Oh, by the way, that guy at present arms just by Bush in the picture, I think I remember his great-uncle.

Pat Lang

This entry was posted in Current Affairs. Bookmark the permalink.

37 Responses to The Honor Guard

  1. Ken Larson says:

    You make many good points in your article. I would like to supplement them with some information:
    I am a 2 tour Vietnam Veteran who recently retired after 36 years of working in the Defense Industrial Complex on many of the weapons systems being usedby our forces as we speak.
    If you are interested in a view of the inside of the Pentagon procurement process from Vietnam to Iraq please check the posting at my blog entitled, “Odyssey of Armements”
    The Pentagon is a giant, incredibly complex establishment,budgeted in excess of $500B per year. The Rumsfelds, the Adminisitrations and the Congressmen come and go but the real machinery of policy and procurement keeps grinding away, presenting the politicos who arrive with detail and alternatives slanted to perpetuate itself.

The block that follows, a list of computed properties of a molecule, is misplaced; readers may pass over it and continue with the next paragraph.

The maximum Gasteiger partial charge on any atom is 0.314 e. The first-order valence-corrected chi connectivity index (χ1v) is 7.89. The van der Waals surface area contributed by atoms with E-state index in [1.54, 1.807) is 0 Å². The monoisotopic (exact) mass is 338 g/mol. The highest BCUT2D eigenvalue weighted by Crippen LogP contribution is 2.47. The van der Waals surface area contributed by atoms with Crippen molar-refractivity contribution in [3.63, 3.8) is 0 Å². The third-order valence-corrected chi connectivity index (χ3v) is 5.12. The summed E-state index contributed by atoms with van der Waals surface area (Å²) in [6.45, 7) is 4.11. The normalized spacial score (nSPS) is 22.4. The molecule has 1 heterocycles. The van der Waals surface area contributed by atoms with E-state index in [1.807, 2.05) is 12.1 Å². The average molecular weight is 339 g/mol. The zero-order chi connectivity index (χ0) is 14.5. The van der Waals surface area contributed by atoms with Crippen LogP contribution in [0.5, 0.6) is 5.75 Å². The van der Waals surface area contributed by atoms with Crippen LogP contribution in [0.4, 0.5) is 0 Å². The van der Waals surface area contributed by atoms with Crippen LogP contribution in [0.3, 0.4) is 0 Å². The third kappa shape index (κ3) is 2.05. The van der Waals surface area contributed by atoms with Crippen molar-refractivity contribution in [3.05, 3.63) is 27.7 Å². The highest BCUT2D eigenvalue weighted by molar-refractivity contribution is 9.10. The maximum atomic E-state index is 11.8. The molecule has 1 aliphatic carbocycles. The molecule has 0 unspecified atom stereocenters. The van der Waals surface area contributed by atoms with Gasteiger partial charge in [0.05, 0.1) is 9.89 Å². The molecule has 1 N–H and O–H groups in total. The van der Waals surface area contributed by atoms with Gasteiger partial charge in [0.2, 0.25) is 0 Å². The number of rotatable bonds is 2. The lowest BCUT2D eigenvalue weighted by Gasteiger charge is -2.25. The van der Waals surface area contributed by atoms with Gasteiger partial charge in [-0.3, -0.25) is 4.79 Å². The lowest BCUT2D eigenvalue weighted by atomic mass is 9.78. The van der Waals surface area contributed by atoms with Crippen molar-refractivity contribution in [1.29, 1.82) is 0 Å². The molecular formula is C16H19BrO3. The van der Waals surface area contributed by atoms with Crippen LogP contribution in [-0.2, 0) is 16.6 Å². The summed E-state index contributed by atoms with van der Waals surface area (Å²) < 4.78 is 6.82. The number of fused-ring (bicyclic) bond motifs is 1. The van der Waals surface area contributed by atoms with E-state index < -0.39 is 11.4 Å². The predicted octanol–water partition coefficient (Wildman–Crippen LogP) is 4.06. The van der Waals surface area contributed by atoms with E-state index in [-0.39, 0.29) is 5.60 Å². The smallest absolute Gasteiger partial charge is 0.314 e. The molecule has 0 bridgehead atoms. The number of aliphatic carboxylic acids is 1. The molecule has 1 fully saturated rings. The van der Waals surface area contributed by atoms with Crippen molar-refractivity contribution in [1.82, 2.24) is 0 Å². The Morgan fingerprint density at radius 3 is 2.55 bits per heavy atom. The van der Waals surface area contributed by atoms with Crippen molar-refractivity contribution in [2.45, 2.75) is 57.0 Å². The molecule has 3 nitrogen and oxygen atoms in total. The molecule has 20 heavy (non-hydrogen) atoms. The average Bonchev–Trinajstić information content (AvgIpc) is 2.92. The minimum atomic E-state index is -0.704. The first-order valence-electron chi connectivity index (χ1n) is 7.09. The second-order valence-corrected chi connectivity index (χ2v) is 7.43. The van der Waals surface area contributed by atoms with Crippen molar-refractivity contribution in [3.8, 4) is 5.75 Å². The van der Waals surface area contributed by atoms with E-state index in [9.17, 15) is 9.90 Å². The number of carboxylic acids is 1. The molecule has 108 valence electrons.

How can any newcomer, be he a President, a Congressman or even the Sec. Def. to be – Mr. Gates- understand such complexity, particulary if heretofore he has not had the clearance to get the full details?
    Answer- he can’t. Therefor he accepts the alternatives provided by the career establishment that never goes away and he hopes he makes the right choices. Or he is influenced by a lobbyist or two representing companies in his district or special interest groups.
    From a practical standpoint, policy and war decisions are made far below the levels of the talking heads who take the heat or the credit for the results.
    This situation is unfortunate but it is ablsolute fact. Take it from one who has been to war and worked in the establishment.